SOOC Challenge

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This weekend I challenge you to share your “straight out of camera”, or “SOOC” shots. Sometimes we all need a little motivation to get back down to basics. We sometimes tend to allow our post-processing skills make up for less than perfect shots. We think, “Well, the exposure isn’t quite right, but I’ll fix that later in Photoshop.” Or, “I could have framed that shot better, but I can just crop it later!”

It’s time to slow down a little, take a breath, and put a little more effort into the construction of our photographs. Let’s try to use our photography skills, rather than our photo editing skills, to create the shots we’re proud to share.

Recall what we know about aperture, and shutter speed. Remember, fast shutter speeds for bright light, slow shutter speeds for dim light. Small aperture numbers for shallow depths of field, and larger aperture numbers for wider depths of field.

Remember our rules of composition. Strive for balance, or simplicity. Remember to avoid mergers. Put your knowledge of the rule of thirds to good use.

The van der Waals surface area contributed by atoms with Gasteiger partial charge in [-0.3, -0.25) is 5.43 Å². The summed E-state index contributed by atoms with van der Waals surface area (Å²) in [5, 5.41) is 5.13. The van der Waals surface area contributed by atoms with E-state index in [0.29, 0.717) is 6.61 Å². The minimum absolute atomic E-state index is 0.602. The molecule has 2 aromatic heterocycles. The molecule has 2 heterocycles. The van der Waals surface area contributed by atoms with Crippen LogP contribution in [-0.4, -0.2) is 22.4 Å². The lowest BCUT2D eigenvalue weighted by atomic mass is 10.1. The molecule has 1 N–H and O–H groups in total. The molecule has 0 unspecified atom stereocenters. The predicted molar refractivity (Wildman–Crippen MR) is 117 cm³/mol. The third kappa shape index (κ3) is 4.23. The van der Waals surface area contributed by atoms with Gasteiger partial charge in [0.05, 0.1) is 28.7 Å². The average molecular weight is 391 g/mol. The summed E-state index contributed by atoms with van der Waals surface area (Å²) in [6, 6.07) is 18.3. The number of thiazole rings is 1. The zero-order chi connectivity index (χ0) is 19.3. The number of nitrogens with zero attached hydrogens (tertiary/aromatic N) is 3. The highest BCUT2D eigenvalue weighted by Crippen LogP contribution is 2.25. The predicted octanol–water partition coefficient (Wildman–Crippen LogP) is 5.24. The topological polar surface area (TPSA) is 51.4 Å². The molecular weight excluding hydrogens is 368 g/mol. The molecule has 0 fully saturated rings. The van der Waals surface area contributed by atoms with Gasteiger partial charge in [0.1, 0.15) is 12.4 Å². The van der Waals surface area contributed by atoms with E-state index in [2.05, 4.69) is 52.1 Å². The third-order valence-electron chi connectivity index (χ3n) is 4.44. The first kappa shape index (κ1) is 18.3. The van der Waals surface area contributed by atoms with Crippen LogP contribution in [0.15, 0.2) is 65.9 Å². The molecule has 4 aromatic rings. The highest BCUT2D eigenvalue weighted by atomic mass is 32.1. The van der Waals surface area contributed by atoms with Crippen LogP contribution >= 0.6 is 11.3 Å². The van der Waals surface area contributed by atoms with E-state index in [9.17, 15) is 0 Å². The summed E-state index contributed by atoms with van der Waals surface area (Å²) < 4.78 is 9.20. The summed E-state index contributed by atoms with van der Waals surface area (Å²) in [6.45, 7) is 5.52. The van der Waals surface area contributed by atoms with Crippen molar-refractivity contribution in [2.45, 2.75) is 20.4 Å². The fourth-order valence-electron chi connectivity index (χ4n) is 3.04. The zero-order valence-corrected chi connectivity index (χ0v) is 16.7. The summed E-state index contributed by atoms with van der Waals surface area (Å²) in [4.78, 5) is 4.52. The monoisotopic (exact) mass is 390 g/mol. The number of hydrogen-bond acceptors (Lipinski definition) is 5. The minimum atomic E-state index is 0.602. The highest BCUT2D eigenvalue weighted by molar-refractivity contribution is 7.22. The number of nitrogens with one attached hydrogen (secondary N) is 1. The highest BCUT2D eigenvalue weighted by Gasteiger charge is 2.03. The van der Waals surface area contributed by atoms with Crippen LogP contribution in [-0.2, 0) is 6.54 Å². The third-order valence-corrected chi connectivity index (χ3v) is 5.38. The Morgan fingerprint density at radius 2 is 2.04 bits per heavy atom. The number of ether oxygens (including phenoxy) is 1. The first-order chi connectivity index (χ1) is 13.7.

Strive to improve upon and apply your photography knowledge, so that getting the shot “right” in the camera becomes second nature. Brush up on your familiarity of the manual settings of your camera. View lighting, angles, and composition with an eye toward capturing a great shot. Go into the shot knowing that you’re not going to edit it afterwards. Harken back to the old film photography days when a wasted shot meant wasted film and wasted money.

Here are some past entries from Beyond Megapixels that will help you in your efforts:

Long Exposure – A “Rule of Thumb” Challenge
Sunny 16 – A Rule of Thumb
Examples of Great Composition
Stops 101
Tips for Focusing in the Dark
Five Tips for Better Portraits
Six Tips for Photographing Wildflowers
The Finer Points of Focus
Celestial Photography

Good luck, and please share your efforts in the comments or on the Beyond Megapixels Flickr Group. Have a great weekend!

Photo Credit: “SOOC dandelion” by ClickFlashPhotos on Flickr Creative Commons.

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